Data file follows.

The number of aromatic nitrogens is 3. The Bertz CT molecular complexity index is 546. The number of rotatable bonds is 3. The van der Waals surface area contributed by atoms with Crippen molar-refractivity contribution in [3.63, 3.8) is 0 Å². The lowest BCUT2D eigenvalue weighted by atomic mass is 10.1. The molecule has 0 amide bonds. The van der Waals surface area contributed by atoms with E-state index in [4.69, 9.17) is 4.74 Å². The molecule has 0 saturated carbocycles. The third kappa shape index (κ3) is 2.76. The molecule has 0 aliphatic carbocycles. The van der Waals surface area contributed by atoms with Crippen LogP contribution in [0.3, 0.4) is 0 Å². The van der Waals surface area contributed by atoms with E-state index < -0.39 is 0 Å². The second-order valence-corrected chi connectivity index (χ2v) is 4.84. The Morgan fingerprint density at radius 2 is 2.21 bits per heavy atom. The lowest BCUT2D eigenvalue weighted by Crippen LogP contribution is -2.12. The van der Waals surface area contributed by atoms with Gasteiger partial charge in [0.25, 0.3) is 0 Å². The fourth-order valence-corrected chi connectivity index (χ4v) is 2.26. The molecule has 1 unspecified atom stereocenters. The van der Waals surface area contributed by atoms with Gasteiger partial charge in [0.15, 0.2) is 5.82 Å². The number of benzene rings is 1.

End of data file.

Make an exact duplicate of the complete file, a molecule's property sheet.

The number of aromatic nitrogens is 3. The Bertz CT molecular complexity index is 546. The number of rotatable bonds is 3. The van der Waals surface area contributed by atoms with Crippen molar-refractivity contribution in [3.63, 3.8) is 0 Å². The lowest BCUT2D eigenvalue weighted by atomic mass is 10.1. The molecule has 0 amide bonds. The van der Waals surface area contributed by atoms with E-state index in [4.69, 9.17) is 4.74 Å². The molecule has 0 saturated carbocycles. The third kappa shape index (κ3) is 2.76. The molecule has 0 aliphatic carbocycles. The van der Waals surface area contributed by atoms with Crippen LogP contribution in [0.3, 0.4) is 0 Å². The van der Waals surface area contributed by atoms with E-state index < -0.39 is 0 Å². The second-order valence-corrected chi connectivity index (χ2v) is 4.84. The Morgan fingerprint density at radius 2 is 2.21 bits per heavy atom. The lowest BCUT2D eigenvalue weighted by Crippen LogP contribution is -2.12. The van der Waals surface area contributed by atoms with Gasteiger partial charge in [0.25, 0.3) is 0 Å². The fourth-order valence-corrected chi connectivity index (χ4v) is 2.26. The molecule has 1 unspecified atom stereocenters. The van der Waals surface area contributed by atoms with Gasteiger partial charge in [0.15, 0.2) is 5.82 Å². The number of benzene rings is 1.